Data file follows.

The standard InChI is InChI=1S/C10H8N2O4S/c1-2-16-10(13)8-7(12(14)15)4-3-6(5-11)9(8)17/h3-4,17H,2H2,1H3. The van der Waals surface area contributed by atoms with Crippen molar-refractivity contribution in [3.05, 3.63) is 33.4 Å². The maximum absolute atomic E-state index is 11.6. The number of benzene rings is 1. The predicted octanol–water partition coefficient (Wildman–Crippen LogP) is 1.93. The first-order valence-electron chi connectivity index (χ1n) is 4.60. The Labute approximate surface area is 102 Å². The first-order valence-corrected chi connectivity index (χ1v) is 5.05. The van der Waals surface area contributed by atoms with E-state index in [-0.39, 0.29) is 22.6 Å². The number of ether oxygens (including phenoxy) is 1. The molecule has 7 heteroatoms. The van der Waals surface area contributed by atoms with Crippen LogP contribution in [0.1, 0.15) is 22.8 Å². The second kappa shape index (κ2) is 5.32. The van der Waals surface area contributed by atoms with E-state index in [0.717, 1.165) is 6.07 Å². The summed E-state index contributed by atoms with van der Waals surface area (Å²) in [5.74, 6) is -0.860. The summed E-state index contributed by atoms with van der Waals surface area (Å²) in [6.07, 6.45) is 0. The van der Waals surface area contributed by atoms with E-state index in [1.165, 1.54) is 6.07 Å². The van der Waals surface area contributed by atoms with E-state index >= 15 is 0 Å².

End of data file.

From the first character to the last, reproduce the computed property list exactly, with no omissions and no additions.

The standard InChI is InChI=1S/C10H8N2O4S/c1-2-16-10(13)8-7(12(14)15)4-3-6(5-11)9(8)17/h3-4,17H,2H2,1H3. The van der Waals surface area contributed by atoms with Crippen molar-refractivity contribution in [3.05, 3.63) is 33.4 Å². The maximum absolute atomic E-state index is 11.6. The number of benzene rings is 1. The predicted octanol–water partition coefficient (Wildman–Crippen LogP) is 1.93. The first-order valence-electron chi connectivity index (χ1n) is 4.60. The Labute approximate surface area is 102 Å². The first-order valence-corrected chi connectivity index (χ1v) is 5.05. The van der Waals surface area contributed by atoms with E-state index in [-0.39, 0.29) is 22.6 Å². The number of ether oxygens (including phenoxy) is 1. The molecule has 7 heteroatoms. The van der Waals surface area contributed by atoms with Crippen LogP contribution in [0.1, 0.15) is 22.8 Å². The second kappa shape index (κ2) is 5.32. The van der Waals surface area contributed by atoms with E-state index in [0.717, 1.165) is 6.07 Å². The summed E-state index contributed by atoms with van der Waals surface area (Å²) in [5.74, 6) is -0.860. The summed E-state index contributed by atoms with van der Waals surface area (Å²) in [6.07, 6.45) is 0. The van der Waals surface area contributed by atoms with E-state index in [1.165, 1.54) is 6.07 Å². The van der Waals surface area contributed by atoms with E-state index >= 15 is 0 Å².